Brain synapse formation linked to proteins, Stanford study finds

February 10, 2005

STANFORD, Calif. - Critical connections that neurons form in the brain during development turn out to rely on common but overlooked cells, called glia. These cells were known to support the neurons in adults, but had never been fingered as players in forming the connections between neurons, known as synapses.

The Stanford University School of Medicine researchers who conducted the work, led by Ben Barres, MD, PhD, professor of neurobiology, also discovered two of the proteins made by glial cells that signal synapse formation. This study, published in the Feb. 11 issue of Cell, could help researchers understand diseases such as epilepsy and addiction in which too many synapses form.

"We knew glia had a close relationship with neurons," Barres said. "We never thought the synapses would entirely fail to form without the glia." In fact, that relationship was considered so unlikely that the grant application was turned down six times because the work was considered too risky. The research was eventually funded by the National Institute on Drug Abuse, whose interest in the work stems from the possibility that new synapses are what keep recovered addicts craving drugs.

Barres said the relationship remained hidden in past research because of the neuron's complete dependence on glial cells for survival in a lab dish. Nobody had ever succeeded in maintaining neurons without glial cells, so little was known about what the glial cells did, exactly.

However, in past work, Barres and his team devised a way of keeping the neurons alive without glial cells. In this environment the neurons formed one-seventh the number of synapses compared to cells grown with glia. He added that the glia probably have many additional roles, also unknown. "Ninety percent of human brain cells are glia and it's completely a mystery what they do," he said.

These previous experiments simply showed that the proteins glia secrete help neurons in a lab dish form synapses. What wasn't clear is which proteins, exactly, are responsible for the new synapses and whether glia perform the same role in the developing brain. The Cell paper addressed these questions.

Barres and his team found that when they added various glial proteins to neurons grown in a lab dish without glia, only two proteins, called thrombospondins, encouraged new synapses to form. However, the synapses aren't completely normal. The synapse is made from two neurons-one that sends the message and one that receives the message. On the sending side, the synapse appears normal, but the receiving end isn't able to detect signals. Barres said other as yet unidentified signals from glia are necessary to form fully functional synapses.

When the group created mice that lacked the two thrombospondins they found 40 percent fewer synapses on average than the normal counterparts.

These thrombospondins' role of encouraging synapses to form makes sense, given when they are present in the brain: Barres and his group found them in the brains of developing mice during the time that the brain is actively making new synapses.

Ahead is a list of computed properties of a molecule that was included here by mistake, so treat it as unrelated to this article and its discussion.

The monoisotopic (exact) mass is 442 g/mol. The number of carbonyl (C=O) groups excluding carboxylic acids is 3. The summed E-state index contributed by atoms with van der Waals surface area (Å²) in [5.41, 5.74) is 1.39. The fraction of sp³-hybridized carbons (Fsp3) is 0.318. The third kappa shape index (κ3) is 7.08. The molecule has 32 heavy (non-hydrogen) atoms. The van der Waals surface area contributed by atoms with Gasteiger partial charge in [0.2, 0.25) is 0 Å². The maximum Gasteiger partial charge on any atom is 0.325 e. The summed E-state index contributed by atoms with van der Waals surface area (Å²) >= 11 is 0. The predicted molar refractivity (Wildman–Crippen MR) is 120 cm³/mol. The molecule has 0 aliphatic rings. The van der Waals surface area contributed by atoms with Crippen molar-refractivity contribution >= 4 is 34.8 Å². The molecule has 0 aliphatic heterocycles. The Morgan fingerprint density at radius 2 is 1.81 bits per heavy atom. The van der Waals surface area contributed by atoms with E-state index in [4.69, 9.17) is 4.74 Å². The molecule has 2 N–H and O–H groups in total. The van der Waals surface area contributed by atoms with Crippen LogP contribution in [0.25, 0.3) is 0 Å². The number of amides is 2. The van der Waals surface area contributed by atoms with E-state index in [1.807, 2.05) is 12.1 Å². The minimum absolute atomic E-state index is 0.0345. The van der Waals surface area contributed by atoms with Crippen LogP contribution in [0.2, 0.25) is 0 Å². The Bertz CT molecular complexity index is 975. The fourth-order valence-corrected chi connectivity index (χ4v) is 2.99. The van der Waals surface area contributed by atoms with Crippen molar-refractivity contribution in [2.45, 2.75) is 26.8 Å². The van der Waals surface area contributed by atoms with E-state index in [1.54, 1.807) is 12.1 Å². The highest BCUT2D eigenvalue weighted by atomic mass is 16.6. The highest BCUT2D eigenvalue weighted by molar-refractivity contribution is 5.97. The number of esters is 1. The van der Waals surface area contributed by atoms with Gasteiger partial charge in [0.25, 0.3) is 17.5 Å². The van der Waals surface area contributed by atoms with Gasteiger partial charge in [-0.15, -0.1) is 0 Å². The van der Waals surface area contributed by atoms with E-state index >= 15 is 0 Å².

Interestingly, recent studies have found that one of the two thrombospondins is found at far higher levels in adult human brains than in adult monkey brains, possibly suggesting a key difference in the two animals' ability to form new synapses.

Barres said the thrombospondins they studied are just two of five related proteins. So far it hasn't been possible to eliminate all five thrombospondins in mice, but he suspects what few synapses the mice eked out were thanks to the remaining thrombospondins or perhaps other glial proteins. "Had we been able to knock out all five we might have seen even more synapse loss," Barres said.

Figuring out how and why new synapses form could be a boon for doctors treating people with brain damage. "If we deliver thrombospondins in the adult brain we could potentially turn on synapse formation," Barres said.

People with epilepsy face the opposite problem. In this disease, the area of the brain where the epileptic attack originates contains both a mass of glial cells and neurons with excessive synapses. Barres suggested that the glial scar might have originally triggered the additional synapses to form. Learning more about how glia trigger synapse formation could help prevent the disabling condition.

Co-first authors on this paper were Karen Christopherson, PhD, postdoctoral fellow, and Erik Ullian, PhD, a postdoctoral fellow now at UCSF. Other Stanford researchers who contributed to this work are undergraduate students Caleb Stokes and Christine Mullowney.
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PRINT MEDIA CONTACT: Amy Adams at (650) 723-3900 (amyadams@stanford.edu)
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Stanford University Medical Center integrates research, medical education and patient care at its three institutions - Stanford University School of Medicine, Stanford Hospital & Clinics and Lucile Packard Children's Hospital at Stanford. For more information, please visit the Web site of the medical center's Office of Communication & Public Affairs at http://mednews.stanford.edu.

Stanford University Medical Center

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